Click name to view affiliation
The purpose of this study was to clarify the effect of sex on plasma catecholamine responses to sprint exercise in adolescents and adults. Thirty-six untrained participants took part in this study—9 girls and 10 boys (Tanner Stage 4) and 9 women and 8 men. Each participant performed a 6-s sprint test on a cycle ergometer. Plasma adrenaline (A) and noradrenaline (NA) concentrations were determined successively at rest (A0 and NA0), immediately after the 6-s sprint test (AEX and NAEX), and after 5 min of recovery (A5 and NA5). Peak power, expressed in absolute values or relative to body weight and fat-free mass, was significantly higher in boys than in girls and higher in men than in women (p < .001). No sex effect was observed in AEX in the adolescents, but the NA increase was significantly higher in boys in response to the 6-s sprint (p < .05). In adults, no sex difference was found in NAEX, but AEX was significantly higher in men than in women (p < .05). NAEX was significantly higher in women than in girls (p < .05), and AEX was significantly higher in men than in boys (p < .01). The results of this study suggest that male and female adolescents and young adults might exhibit different catecholamine responses to sprint exercise.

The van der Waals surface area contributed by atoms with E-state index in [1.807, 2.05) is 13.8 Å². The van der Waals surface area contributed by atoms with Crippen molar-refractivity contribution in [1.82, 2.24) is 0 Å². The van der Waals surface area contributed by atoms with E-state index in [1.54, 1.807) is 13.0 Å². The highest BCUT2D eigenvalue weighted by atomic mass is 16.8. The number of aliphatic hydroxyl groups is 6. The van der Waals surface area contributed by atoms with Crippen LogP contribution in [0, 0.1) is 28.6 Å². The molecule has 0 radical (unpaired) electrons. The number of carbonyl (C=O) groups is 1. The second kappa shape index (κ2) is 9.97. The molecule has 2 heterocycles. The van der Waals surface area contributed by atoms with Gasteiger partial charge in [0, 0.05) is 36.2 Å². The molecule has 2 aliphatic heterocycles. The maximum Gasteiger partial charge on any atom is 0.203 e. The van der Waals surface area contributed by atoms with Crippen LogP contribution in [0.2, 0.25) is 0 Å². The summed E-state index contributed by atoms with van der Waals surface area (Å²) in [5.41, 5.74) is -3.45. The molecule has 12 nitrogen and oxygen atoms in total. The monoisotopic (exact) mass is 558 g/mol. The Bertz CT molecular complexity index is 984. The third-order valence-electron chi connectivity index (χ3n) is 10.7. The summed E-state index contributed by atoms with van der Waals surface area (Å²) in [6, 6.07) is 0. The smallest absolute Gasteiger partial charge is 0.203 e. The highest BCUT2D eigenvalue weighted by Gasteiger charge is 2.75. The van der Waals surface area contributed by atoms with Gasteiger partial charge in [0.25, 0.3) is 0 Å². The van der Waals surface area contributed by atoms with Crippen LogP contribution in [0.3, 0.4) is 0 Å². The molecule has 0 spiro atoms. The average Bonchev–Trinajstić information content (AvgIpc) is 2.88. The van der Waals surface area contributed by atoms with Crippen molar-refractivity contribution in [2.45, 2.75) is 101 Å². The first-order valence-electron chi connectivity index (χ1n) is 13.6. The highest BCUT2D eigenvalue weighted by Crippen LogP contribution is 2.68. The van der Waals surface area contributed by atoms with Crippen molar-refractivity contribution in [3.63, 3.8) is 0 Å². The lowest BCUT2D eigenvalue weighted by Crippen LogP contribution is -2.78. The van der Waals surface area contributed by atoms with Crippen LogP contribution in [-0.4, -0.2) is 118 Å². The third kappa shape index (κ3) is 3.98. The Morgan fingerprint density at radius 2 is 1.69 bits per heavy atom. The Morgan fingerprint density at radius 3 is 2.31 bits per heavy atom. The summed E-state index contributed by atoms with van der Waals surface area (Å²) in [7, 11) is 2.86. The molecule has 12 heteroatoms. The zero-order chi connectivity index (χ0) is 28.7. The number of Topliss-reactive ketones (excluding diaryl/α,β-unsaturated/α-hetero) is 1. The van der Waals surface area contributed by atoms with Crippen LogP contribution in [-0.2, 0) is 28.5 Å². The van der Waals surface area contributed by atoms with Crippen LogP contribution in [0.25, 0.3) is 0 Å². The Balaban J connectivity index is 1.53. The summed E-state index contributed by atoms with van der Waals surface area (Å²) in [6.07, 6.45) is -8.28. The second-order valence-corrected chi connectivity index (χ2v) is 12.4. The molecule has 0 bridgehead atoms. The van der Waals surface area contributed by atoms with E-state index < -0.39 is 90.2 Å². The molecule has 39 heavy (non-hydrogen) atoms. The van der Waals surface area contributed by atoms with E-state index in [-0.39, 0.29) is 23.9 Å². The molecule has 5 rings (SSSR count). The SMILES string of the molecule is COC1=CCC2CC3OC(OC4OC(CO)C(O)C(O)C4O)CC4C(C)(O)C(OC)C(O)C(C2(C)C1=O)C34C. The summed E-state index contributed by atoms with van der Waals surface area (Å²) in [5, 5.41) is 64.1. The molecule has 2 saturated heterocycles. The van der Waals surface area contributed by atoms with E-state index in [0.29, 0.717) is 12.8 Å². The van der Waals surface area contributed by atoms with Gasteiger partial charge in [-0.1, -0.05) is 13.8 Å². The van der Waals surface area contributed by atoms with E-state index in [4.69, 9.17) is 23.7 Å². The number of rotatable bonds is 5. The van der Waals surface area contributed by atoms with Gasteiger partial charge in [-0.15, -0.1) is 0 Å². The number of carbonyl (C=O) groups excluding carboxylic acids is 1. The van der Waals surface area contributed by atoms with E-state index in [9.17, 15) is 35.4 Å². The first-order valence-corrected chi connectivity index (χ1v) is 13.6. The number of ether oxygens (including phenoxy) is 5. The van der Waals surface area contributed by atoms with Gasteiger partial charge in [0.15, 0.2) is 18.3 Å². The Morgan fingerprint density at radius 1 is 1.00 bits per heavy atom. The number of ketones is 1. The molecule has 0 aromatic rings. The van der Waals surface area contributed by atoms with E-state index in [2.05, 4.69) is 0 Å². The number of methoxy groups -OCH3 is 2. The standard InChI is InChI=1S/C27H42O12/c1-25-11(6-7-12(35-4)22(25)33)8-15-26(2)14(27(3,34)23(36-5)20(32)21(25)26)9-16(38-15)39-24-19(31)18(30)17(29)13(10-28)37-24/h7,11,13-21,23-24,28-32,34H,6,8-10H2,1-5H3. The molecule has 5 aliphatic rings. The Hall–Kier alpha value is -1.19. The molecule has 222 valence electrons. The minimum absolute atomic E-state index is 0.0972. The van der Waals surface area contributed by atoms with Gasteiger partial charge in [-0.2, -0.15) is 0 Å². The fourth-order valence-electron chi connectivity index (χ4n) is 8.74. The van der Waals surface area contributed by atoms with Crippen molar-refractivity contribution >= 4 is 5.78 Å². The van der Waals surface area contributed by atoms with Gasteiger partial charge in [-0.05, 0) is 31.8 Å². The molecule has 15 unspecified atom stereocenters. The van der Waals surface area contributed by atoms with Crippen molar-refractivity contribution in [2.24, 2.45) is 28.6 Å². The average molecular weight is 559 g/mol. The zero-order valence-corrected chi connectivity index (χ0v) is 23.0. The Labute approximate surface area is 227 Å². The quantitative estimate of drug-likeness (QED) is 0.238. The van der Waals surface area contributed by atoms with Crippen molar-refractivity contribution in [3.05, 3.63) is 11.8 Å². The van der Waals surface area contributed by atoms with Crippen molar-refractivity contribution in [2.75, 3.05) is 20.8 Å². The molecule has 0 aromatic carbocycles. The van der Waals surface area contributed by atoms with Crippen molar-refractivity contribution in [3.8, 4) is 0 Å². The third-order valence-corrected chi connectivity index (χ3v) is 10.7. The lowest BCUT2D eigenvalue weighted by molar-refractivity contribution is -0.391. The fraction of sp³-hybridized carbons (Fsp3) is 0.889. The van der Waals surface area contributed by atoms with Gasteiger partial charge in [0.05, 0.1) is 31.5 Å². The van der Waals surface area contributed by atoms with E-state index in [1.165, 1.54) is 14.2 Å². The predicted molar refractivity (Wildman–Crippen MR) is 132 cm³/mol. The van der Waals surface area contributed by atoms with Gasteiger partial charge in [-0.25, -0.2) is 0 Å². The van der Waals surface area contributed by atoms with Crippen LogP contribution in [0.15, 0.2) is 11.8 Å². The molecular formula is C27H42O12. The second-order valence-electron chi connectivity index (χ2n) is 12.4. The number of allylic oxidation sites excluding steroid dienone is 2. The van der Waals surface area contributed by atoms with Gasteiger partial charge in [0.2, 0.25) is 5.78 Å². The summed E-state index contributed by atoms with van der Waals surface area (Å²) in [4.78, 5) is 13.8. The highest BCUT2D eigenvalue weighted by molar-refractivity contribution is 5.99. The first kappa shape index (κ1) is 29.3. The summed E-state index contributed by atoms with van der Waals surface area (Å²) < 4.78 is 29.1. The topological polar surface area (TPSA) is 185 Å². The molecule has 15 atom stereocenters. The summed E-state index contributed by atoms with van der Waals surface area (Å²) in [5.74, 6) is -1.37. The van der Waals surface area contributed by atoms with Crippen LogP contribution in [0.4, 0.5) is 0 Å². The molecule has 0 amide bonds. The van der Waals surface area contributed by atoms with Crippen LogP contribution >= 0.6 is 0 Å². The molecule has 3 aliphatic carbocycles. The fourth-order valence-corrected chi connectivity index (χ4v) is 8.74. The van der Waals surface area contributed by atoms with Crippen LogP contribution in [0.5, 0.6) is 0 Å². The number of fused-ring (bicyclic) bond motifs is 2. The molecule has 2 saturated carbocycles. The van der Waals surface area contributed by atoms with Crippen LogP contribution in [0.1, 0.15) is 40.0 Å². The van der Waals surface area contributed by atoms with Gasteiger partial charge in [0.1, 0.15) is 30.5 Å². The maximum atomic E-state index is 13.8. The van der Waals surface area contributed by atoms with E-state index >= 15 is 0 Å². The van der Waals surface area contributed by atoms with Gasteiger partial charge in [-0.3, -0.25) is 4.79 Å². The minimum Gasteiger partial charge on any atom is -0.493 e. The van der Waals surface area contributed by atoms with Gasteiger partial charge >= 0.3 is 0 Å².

Botcazou, Gratas-Delamarche, Vincent, Delamarche, and Zouhal are with the Laboratory of Physiology and Biomechanics of Muscular Exercise, and Bentue-Ferrer is with the Laboratory of Pharmacology, University of Rennes, 35044 Rennes cedex, France. Jacob is with the Laboratory of Physiology and Biomechanics of Exercise, University of Balamand, Tripoli, Lebanon.